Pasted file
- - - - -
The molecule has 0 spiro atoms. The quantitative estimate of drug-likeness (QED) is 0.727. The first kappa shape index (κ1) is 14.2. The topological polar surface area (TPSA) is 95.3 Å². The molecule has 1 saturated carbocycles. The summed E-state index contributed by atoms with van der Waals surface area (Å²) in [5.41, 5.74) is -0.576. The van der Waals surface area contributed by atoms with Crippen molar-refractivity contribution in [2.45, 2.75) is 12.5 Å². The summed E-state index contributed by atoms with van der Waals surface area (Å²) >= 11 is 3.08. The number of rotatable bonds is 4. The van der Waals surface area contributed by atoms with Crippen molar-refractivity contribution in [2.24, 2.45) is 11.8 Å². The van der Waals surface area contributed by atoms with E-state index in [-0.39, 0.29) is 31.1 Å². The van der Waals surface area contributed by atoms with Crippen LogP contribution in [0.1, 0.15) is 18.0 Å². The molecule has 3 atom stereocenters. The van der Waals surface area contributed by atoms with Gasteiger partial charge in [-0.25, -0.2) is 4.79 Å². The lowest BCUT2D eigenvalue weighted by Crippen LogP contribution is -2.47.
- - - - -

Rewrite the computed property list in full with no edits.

The molecule has 0 spiro atoms. The quantitative estimate of drug-likeness (QED) is 0.727. The first kappa shape index (κ1) is 14.2. The topological polar surface area (TPSA) is 95.3 Å². The molecule has 1 saturated carbocycles. The summed E-state index contributed by atoms with van der Waals surface area (Å²) in [5.41, 5.74) is -0.576. The van der Waals surface area contributed by atoms with Crippen molar-refractivity contribution in [2.45, 2.75) is 12.5 Å². The summed E-state index contributed by atoms with van der Waals surface area (Å²) >= 11 is 3.08. The number of rotatable bonds is 4. The van der Waals surface area contributed by atoms with Crippen molar-refractivity contribution in [2.24, 2.45) is 11.8 Å². The van der Waals surface area contributed by atoms with E-state index in [-0.39, 0.29) is 31.1 Å². The van der Waals surface area contributed by atoms with Crippen LogP contribution in [0.1, 0.15) is 18.0 Å². The molecule has 3 atom stereocenters. The van der Waals surface area contributed by atoms with Gasteiger partial charge in [-0.25, -0.2) is 4.79 Å². The lowest BCUT2D eigenvalue weighted by Crippen LogP contribution is -2.47.